Students gather data on vacant city lots to inspire future use
There are about 2,100 vacant, city-owned lots in Rochester. Three hundred of them are in the Marketview Heights neighborhood alone.
That's where a team of students spent the summer gathering information that can be used to turn some of those abandoned properties into assets for their community.
Students from city high schools and RIT went from lot to lot using phone apps to record specific facts about what they saw.
"Are there trees on the lot?", Said Ann Howard, director of RIT's University/Community Partnership program. "Is there available sun, should there be a garden? Is water available? Is it close enough to walk to transit?”
The survey is a pilot program that started seven years ago when a vacant lot on First Street was transformed into a children’s garden which provides fresh food to area residents, but urban farming is just one potential use for the empty parcels.
The students who completed the survey this summer are drafting a guidebook that residents can use to create playgrounds, exercise stations, community gathering spots, or space to display public art.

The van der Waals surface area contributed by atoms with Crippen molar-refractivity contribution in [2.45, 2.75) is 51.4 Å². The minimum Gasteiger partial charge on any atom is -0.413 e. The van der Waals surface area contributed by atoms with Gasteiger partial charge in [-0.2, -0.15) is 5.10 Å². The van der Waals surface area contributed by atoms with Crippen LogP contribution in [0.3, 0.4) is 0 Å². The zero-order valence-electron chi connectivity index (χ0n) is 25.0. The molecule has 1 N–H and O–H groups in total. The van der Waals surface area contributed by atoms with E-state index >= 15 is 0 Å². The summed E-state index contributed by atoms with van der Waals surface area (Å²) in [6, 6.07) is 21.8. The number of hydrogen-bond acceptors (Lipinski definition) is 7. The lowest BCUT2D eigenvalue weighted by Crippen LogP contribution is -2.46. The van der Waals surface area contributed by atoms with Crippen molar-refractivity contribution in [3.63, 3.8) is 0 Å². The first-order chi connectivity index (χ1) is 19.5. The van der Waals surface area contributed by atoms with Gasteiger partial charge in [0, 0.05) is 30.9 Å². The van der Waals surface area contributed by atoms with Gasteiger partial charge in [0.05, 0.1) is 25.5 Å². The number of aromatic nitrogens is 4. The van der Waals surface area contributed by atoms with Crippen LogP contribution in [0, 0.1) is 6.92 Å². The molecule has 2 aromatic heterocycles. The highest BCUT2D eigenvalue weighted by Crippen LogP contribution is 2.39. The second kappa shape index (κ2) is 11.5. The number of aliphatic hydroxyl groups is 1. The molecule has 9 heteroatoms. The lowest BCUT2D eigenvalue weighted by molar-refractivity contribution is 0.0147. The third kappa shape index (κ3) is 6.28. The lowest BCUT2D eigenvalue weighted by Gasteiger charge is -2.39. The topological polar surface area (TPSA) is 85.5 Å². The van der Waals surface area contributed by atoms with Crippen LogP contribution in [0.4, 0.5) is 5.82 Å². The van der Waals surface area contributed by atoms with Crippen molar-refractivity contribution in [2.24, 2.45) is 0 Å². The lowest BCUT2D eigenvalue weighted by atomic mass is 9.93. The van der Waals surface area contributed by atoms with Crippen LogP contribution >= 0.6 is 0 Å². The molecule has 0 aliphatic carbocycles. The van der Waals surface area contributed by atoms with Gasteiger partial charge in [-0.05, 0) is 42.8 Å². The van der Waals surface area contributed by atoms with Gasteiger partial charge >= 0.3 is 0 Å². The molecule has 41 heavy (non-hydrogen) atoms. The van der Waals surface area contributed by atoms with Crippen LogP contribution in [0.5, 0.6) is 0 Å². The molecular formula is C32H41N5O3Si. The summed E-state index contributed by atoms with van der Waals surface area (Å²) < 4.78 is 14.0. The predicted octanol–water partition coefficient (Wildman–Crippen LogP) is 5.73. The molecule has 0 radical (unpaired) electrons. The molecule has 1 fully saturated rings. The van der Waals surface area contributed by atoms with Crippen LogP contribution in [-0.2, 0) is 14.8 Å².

"We're presenting the final version (of the guidebook) to the Marketview Heights Collective Action Project next Tuesday evening at their monthly meeting,” Howard said. “And then we will be talking with them about how they would like to make it available to their neighbors."
Information was also gathered from other cities where vacant property has been repurposed. In Buffalo, for instance, a non-profit community development program acquires land through the city and then makes it available for sale to residents or developers. Baltimore and Detroit actively encourage urban agriculture.
In Rochester, homes once stood on most of the vacant lots now owned by the city, but they were torn down due to fires or abandonment.